**600** divided into “bins” **601**–**616**, after the inventive method has been applied and tri-stating and blocking circuits have been added. **600** allows logical changes to a wire network to be made during physical placement of wiring. The bins **601**–**616** have been generated by a cut-based placement program and a set of operations to be performed between cuts. The cut-based placement program recursively divides the chip **600** area and the circuits on the chip **600**. The cut-based placement program starts by dividing the chip **600** in two (though quadrisection methods which divide the chip **600** into four parts are also known). Then each of these halves are divided in two, and so on. Initially, nothing is known about the eventual location of circuits on the chip **600**. After each set of cuts, the circuit locations are refined. The regions into which the chip **600** has been divided at any point in the placement process will be referred to as “bins”. In this method, various “logic synthesis” actions (i.e., generally any actions which modifies the wiring) are performed between sets of placement cuts, which allows modifications to be made to the wiring network based on the refined knowledge of circuit placement now available. Typical actions include buffering, cloning (duplicating a circuit and distributing its fanout between the original circuit and the copy), factoring, pin swapping, etc. Occasionally circuits are also moved between bins.

The current invention can be implemented in the bin environment of

**80** having a source **81**, a sink **82**, and a sink **83**. **90** having a source **91**, a sink **92**, and a sink **93**. The wiring nets **80** and **90** are closely spaced apart along an overlapping run length **77**. Such close spacing apart of the wiring nets **80** and **90** may have resulted from movement of either or both of the wiring nets **80** and **90** from initial placements in which the wiring nets **80** and **90** were spaced far apart. Either the wiring net **80** or the wiring net **90** may be tri-stated. For example, the wiring net **80** may be tri-stated if clock signals are available at the source **81** and at the sinks **82** and **83** such that the clock signals can tri-state the wiring net **80** and block intermediate voltage propagation at the sinks **82** and **83** of the wiring net **80**.

The pairs of wires thus determined for either first embodiments or second embodiments may be ranked in accordance with power dissipation savings associated with each pair. Then a list of the pairs may be developed in descending or ascending order (or otherwise sorted order) of power dissipation savings. The list may be truncated at a point of diminishing returns in the power dissipation savings, in accordance with a predetermined truncation criterion. Any truncation criterion may be utilized. For example, the truncation criterion may attempt to balance the power dissipation savings against the cost and expense of tri-stating.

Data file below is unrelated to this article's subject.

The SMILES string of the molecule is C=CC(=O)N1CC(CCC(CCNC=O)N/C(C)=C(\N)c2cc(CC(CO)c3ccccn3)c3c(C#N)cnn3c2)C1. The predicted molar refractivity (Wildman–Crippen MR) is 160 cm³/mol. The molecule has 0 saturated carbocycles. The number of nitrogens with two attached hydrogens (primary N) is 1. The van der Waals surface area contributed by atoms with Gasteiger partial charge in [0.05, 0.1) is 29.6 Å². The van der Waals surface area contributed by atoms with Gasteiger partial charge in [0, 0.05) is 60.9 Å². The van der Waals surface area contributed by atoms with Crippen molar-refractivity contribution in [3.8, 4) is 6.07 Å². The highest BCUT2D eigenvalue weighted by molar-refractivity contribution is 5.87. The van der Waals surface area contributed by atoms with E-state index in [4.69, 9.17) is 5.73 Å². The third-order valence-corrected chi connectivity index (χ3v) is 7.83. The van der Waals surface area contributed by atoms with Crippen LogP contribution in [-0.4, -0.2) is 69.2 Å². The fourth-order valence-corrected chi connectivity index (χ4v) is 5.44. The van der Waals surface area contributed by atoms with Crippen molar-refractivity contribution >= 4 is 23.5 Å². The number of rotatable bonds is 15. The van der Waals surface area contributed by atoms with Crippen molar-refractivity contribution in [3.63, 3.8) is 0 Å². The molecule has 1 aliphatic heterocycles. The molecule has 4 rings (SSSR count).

Even if tri-stating with the present invention does not save a significant amount of average power, the present invention may nevertheless be used to reduce peak power. The peak power reduction may be accomplished by avoiding having wiring nets close together, wherein such wiring nets are likely to switch simultaneously, and wherein the same-direction switching probability is not significantly different from the opposite-direction switching probability. Such wiring nets are therefore likely to consume higher power half the time (when they simultaneously switch in opposite directions), while saving power the other half of the time (when they switch in the same direction). By avoiding having such wiring nets spaced close together, the coupling capacitance contribution to the power peak is substantially reduced or eliminated.

**700** for selecting wire pairs, in accordance with embodiments of the present invention. The computer system **700** comprises a processor **710**, an input device **711** coupled to the processor **710**, an output device **712** coupled to the processor **710**, and memory devices **713** and **714** each coupled to the processor **710**. The input device **711** may be, inter alia, a keyboard, a mouse, etc. The output device **712** may be, inter alia, a printer, a plotter, a computer screen, a magnetic tape, a removable hard disk, a floppy disk, etc. The memory devices **713** and **714** may be, inter alia, a hard disk, a dynamic random access memory (DRAM), a read-only memory (ROM), etc. The memory device **714** includes a computer code **717**. The computer code **717** includes an algorithm for selecting wire pairs in accordance with the present invention as described herein. The processor **710** executes the computer code **717**. The memory device **713** includes input data **716**. The input data **716** includes input required by the computer code **717**. The output device **712** displays output (such as pairs of wires selected) from the computer code **717**.